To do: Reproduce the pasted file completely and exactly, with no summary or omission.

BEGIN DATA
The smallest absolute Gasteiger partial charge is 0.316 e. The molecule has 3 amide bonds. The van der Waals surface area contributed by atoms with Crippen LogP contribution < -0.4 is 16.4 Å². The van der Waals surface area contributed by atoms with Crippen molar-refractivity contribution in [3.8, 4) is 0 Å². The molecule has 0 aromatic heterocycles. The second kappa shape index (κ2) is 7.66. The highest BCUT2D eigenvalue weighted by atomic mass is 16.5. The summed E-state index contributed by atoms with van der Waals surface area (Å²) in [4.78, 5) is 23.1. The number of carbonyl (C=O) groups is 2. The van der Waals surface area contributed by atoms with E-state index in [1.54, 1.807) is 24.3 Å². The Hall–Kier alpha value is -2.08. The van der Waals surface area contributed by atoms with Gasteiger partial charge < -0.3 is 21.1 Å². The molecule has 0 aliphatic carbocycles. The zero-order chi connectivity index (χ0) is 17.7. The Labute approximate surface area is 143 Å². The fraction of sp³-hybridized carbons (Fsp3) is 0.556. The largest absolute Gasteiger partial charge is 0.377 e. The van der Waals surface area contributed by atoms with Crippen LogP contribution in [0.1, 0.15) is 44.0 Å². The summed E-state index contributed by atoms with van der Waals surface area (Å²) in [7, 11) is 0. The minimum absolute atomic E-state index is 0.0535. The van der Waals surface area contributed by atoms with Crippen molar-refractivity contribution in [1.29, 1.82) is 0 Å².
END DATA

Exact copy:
The smallest absolute Gasteiger partial charge is 0.316 e. The molecule has 3 amide bonds. The van der Waals surface area contributed by atoms with Crippen LogP contribution < -0.4 is 16.4 Å². The van der Waals surface area contributed by atoms with Crippen molar-refractivity contribution in [3.8, 4) is 0 Å². The molecule has 0 aromatic heterocycles. The second kappa shape index (κ2) is 7.66. The highest BCUT2D eigenvalue weighted by atomic mass is 16.5. The summed E-state index contributed by atoms with van der Waals surface area (Å²) in [4.78, 5) is 23.1. The number of carbonyl (C=O) groups is 2. The van der Waals surface area contributed by atoms with E-state index in [1.54, 1.807) is 24.3 Å². The Hall–Kier alpha value is -2.08. The van der Waals surface area contributed by atoms with Gasteiger partial charge < -0.3 is 21.1 Å². The molecule has 0 aliphatic carbocycles. The zero-order chi connectivity index (χ0) is 17.7. The Labute approximate surface area is 143 Å². The fraction of sp³-hybridized carbons (Fsp3) is 0.556. The largest absolute Gasteiger partial charge is 0.377 e. The van der Waals surface area contributed by atoms with Crippen LogP contribution in [0.1, 0.15) is 44.0 Å². The summed E-state index contributed by atoms with van der Waals surface area (Å²) in [7, 11) is 0. The minimum absolute atomic E-state index is 0.0535. The van der Waals surface area contributed by atoms with Crippen molar-refractivity contribution in [1.29, 1.82) is 0 Å².